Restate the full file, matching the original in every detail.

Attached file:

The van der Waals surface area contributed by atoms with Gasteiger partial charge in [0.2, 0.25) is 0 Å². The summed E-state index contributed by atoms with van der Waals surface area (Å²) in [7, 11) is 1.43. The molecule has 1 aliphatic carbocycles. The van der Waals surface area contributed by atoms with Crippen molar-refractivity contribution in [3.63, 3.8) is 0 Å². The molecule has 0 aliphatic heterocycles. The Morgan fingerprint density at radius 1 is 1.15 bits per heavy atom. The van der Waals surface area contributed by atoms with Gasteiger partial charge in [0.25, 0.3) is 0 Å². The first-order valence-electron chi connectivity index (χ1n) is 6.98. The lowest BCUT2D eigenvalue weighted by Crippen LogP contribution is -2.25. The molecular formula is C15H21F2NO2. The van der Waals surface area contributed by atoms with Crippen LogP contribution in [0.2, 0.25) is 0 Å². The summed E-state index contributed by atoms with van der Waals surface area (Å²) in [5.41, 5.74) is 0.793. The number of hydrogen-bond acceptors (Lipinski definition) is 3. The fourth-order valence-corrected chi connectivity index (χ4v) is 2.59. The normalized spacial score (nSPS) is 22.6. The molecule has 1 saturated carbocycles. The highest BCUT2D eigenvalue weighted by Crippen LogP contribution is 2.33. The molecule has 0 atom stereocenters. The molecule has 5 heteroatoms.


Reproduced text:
The van der Waals surface area contributed by atoms with Gasteiger partial charge in [0.2, 0.25) is 0 Å². The summed E-state index contributed by atoms with van der Waals surface area (Å²) in [7, 11) is 1.43. The molecule has 1 aliphatic carbocycles. The van der Waals surface area contributed by atoms with Crippen molar-refractivity contribution in [3.63, 3.8) is 0 Å². The molecule has 0 aliphatic heterocycles. The Morgan fingerprint density at radius 1 is 1.15 bits per heavy atom. The van der Waals surface area contributed by atoms with Gasteiger partial charge in [0.25, 0.3) is 0 Å². The first-order valence-electron chi connectivity index (χ1n) is 6.98. The lowest BCUT2D eigenvalue weighted by Crippen LogP contribution is -2.25. The molecular formula is C15H21F2NO2. The van der Waals surface area contributed by atoms with Crippen LogP contribution in [0.2, 0.25) is 0 Å². The summed E-state index contributed by atoms with van der Waals surface area (Å²) in [5.41, 5.74) is 0.793. The number of hydrogen-bond acceptors (Lipinski definition) is 3. The fourth-order valence-corrected chi connectivity index (χ4v) is 2.59. The normalized spacial score (nSPS) is 22.6. The molecule has 1 saturated carbocycles. The highest BCUT2D eigenvalue weighted by Crippen LogP contribution is 2.33. The molecule has 0 atom stereocenters. The molecule has 5 heteroatoms.